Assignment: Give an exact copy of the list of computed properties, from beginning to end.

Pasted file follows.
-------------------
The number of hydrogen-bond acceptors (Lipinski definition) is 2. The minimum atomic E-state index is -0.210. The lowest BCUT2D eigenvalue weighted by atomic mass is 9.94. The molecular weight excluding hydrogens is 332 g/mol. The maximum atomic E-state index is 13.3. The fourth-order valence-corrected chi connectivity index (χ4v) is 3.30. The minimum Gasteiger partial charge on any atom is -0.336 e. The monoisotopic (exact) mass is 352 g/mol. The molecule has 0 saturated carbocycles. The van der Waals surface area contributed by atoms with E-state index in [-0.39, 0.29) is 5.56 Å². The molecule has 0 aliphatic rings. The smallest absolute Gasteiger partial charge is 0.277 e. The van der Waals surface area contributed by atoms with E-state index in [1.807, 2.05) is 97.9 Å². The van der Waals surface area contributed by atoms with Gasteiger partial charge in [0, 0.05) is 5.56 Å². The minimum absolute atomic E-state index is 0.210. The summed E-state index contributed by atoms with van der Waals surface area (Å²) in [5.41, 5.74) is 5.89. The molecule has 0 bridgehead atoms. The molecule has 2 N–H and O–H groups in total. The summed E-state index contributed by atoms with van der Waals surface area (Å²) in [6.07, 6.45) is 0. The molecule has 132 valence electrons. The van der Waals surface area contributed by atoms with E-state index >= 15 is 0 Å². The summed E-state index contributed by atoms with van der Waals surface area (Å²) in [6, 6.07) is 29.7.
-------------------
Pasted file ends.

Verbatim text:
The number of hydrogen-bond acceptors (Lipinski definition) is 2. The minimum atomic E-state index is -0.210. The lowest BCUT2D eigenvalue weighted by atomic mass is 9.94. The molecular weight excluding hydrogens is 332 g/mol. The maximum atomic E-state index is 13.3. The fourth-order valence-corrected chi connectivity index (χ4v) is 3.30. The minimum Gasteiger partial charge on any atom is -0.336 e. The monoisotopic (exact) mass is 352 g/mol. The molecule has 0 saturated carbocycles. The van der Waals surface area contributed by atoms with E-state index in [-0.39, 0.29) is 5.56 Å². The molecule has 0 aliphatic rings. The smallest absolute Gasteiger partial charge is 0.277 e. The van der Waals surface area contributed by atoms with E-state index in [1.807, 2.05) is 97.9 Å². The van der Waals surface area contributed by atoms with Gasteiger partial charge in [0, 0.05) is 5.56 Å². The minimum absolute atomic E-state index is 0.210. The summed E-state index contributed by atoms with van der Waals surface area (Å²) in [5.41, 5.74) is 5.89. The molecule has 0 bridgehead atoms. The molecule has 2 N–H and O–H groups in total. The summed E-state index contributed by atoms with van der Waals surface area (Å²) in [6.07, 6.45) is 0. The molecule has 132 valence electrons. The van der Waals surface area contributed by atoms with E-state index >= 15 is 0 Å². The summed E-state index contributed by atoms with van der Waals surface area (Å²) in [6, 6.07) is 29.7.